Never Have I Ever.  This game is a favorite of many people, but it must be played with at least a dozen people, preferably more. The concept is similar to musical chairs in that there is one less chair than there are people. Arrange the chairs in a circle looking inward. One person stands in the middle and announces one thing that they have never done. For instance, the person in the middle might announce, “Never have I ever ridden in a hot air balloon.” Anyone who has ridden in a hot air balloon would then get up, leaving their chair unoccupied, and find a new chair. The person in the middle would also find a chair. Whoever is left without a chair is the new person in the middle and will take a turn announcing what they have never done.

The Name Game. Give each player several strips of paper and a pen. Each player writes one name on each strip of paper. The names can be absolutely anyone—famous, non-famous, infamous, dead, alive, real, fictional, people you know, people you used to know, whatever. Once each strip of paper has a name, it should be folded and deposited into a large bowl, combined with all the others and stirred. Divide the group into two teams. One player from the first team takes the bowl full of names. Set a timer or stopwatch for one minute. The player holding the bowl takes out one slip of paper at a time and tries to get his team to guess the name, giving any clues he can without stating the name. Once the name has been guessed, the player can remove another name and begin giving clues until the time is up. If a name is still in mid-play when the timer goes off, the player should fold it up and place it back in the bowl. Count the number of correctly guessed names to keep score, and pass the bowl to the second team and repeat. The game ends when all the names have been guessed. The team with the most correct names wins.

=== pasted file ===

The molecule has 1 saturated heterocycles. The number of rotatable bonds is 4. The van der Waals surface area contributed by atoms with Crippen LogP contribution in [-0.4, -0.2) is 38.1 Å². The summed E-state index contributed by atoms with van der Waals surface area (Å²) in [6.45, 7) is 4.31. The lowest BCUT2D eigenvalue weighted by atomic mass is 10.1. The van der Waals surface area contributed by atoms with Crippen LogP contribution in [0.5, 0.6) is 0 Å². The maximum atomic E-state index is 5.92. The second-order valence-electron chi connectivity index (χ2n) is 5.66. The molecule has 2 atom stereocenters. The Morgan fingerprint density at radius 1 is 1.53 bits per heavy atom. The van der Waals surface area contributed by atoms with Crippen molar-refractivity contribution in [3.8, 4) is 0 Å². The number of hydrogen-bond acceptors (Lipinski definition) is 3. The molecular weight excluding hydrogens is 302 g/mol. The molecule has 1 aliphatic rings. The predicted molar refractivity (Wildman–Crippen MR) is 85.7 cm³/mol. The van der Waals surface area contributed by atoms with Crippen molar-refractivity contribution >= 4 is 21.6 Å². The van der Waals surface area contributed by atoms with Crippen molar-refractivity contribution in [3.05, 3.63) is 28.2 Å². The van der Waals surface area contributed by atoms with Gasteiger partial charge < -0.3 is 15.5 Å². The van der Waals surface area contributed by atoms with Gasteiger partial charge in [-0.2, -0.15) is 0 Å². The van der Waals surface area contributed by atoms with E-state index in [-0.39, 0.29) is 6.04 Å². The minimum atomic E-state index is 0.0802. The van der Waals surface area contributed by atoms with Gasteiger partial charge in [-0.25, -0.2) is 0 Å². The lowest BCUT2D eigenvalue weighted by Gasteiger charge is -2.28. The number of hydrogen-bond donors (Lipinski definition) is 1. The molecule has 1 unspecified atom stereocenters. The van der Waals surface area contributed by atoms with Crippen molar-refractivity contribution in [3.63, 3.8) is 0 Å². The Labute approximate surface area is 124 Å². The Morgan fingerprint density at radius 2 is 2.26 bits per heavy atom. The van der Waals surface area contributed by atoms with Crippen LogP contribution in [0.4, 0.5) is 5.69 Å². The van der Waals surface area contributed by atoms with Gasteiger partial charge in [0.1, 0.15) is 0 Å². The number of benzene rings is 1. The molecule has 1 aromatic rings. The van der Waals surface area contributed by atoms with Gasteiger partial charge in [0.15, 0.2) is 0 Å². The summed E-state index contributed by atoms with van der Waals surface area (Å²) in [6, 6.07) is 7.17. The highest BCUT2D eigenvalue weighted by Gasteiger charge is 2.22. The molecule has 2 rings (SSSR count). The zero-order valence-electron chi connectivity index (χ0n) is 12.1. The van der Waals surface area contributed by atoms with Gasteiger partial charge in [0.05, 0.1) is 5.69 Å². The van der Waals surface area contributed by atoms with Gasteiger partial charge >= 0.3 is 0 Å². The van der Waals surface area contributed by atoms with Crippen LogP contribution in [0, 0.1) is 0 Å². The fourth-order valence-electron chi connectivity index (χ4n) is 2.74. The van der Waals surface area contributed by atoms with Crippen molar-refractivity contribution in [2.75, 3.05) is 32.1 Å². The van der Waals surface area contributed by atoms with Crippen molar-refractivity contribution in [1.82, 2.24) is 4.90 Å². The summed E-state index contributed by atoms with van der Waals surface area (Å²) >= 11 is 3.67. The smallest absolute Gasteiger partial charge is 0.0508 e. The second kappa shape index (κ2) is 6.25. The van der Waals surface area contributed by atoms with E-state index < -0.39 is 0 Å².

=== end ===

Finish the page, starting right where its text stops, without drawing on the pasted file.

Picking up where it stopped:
The Dictionary Game. Each player is equipped with a piece of paper and something to write with. One player quickly searches the dictionary for a word that is most likely unfamiliar to the group. The player reads the chosen word to the rest of the group, spelling it if necessary, and each player writes it on his paper. Each player then writes a definition for the word, while the player with the dictionary writes out the correct definition. Players then pass their papers to the first player, who shuffles them and then reads the definitions one by one to the group, including the real definition. Players then vote on which definition they think is the correct one, and the first player scores the definitions (one point for each vote), then reveals the real definition. The dictionary is then passed to another player, the papers are dispersed, and the next round begins. The player with the most points for his definitions wins.

Laugh-in.  A perfect icebreaker to bring a bit of joy in everyone, this game begins by gathering the players into a standing circle. Tell everyone to remain as solemn and joyless as possible throughout the game. Pick one player to start by sounding the word, “Ha.” The person to her left has to say the words “Ha Ha.” This pattern continues with every new player adding another “Ha” as the game continues. Though the game prohibits laughter and signs of joy, players likely will find it hard to contain their giggles. Disqualify any players who end up laughing. The game ends when only one person remains in the circle.

SNOWBALL RACEThings Needed to Play: Large marshmallows, spoons and mittens for each team.
How to Play: Play this game as you would any relay race. Divide into teams. Each player takes turns putting on mittens and balancing a “snowball” on a spoon while racing to the other side of the room. Drop the snowball into a bucket, return to the team, pass the mittens and go to the back of the line. First team to complete the race wins

Things.  If you have ever played The Game of Things, you’ll be able to play this version of the game. Instead of paying full price for the actual board game, just make up the questions yourself. If you have never played The Game of Things, get ready for some side-splitting laughs. One person is “it” and will say a statement that will have a thing as the answer, such as “Things you shouldn’t do while at work.” Everyone then writes on a piece of paper something that shouldn’t be done at work, such as sleep. The person who is “it” then collects all the answers and reads them out loud. Then, go around the room letting people guess a match up of a person and an answer. If they are correct, that person gets a point, and the person whose answer was guessed is out. Continue going around the room until one person is left. That person gets three points.